U.S. probe DART successfully altered the trajectory of an asteroid

U.S. probe DART successfully altered the trajectory of an asteroid

The U.S. probe DART (Double Asteroid Redirection Test) has successfully completed its mission to change the trajectory of the asteroid Dimorph in an experiment to protect the Earth from potentially dangerous space objects. Bill Nelson, head of the U.S. National Aeronautics and Space Administration (NASA), announced

“NASA confirmed today that DART successfully altered the trajectory of the asteroid,” he said at a news conference broadcast on the administration’s website.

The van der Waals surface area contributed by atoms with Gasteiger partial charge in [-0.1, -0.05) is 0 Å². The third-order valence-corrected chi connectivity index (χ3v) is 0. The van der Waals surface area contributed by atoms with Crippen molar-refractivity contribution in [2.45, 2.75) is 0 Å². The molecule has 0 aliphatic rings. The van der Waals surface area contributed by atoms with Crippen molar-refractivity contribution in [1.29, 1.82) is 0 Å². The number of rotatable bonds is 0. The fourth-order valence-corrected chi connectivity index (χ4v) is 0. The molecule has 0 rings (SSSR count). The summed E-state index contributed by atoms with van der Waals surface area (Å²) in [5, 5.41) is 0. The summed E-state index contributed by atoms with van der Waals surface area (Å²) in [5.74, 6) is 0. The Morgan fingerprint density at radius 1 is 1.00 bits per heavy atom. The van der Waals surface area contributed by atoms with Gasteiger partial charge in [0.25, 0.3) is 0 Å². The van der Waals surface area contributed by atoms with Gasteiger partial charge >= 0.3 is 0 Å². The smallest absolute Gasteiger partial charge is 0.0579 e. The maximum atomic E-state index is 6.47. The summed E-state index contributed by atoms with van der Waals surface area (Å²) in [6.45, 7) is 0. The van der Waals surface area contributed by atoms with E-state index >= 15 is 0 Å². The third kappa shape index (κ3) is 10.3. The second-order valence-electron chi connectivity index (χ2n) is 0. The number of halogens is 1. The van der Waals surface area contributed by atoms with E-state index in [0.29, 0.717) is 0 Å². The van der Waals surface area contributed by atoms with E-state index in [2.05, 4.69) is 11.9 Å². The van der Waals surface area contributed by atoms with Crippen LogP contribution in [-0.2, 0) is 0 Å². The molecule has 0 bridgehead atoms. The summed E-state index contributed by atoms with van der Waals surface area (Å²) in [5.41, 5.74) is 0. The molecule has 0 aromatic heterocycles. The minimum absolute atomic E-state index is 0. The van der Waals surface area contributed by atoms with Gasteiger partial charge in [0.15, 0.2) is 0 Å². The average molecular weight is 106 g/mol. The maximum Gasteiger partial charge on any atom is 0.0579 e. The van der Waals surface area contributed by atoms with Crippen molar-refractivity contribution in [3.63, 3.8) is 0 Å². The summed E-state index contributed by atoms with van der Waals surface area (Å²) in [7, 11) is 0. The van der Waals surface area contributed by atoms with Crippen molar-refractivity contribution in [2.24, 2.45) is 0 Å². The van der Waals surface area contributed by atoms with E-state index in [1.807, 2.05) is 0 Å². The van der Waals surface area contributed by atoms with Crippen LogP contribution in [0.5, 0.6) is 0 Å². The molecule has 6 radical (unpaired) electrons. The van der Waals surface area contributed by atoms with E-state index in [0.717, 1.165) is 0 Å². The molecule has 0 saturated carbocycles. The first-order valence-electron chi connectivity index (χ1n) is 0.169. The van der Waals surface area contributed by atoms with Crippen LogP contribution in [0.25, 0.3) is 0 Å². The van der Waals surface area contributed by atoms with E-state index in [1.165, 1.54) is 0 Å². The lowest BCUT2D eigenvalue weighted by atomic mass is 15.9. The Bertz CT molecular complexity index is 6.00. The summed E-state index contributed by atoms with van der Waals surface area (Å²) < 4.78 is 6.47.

Nelson added that, according to telescope data from Earth, the orbital spiral of Dimorph, which orbits around the larger asteroid Didim, has shortened by 32 minutes, and its position relative to Didim has also changed. “This is a watershed moment for planetary defense and for humanity,” he summarized.

DART was launched in November 2021 from U.S. Space Force Base Vandenberg in California using SpaceX’s Falcon 9 launch vehicle. In late September, NASA reported that the vehicle collided with the asteroid Dimorph.

NASA created the Office of Asteroid Coordination to protect Earth from asteroids in 2016. This program searches for asteroids and comets in near-Earth space within 48 million km of the planet that could threaten it, collecting data on their sizes, orbits and chemical composition, as well as analyzing the possible consequences of their impact.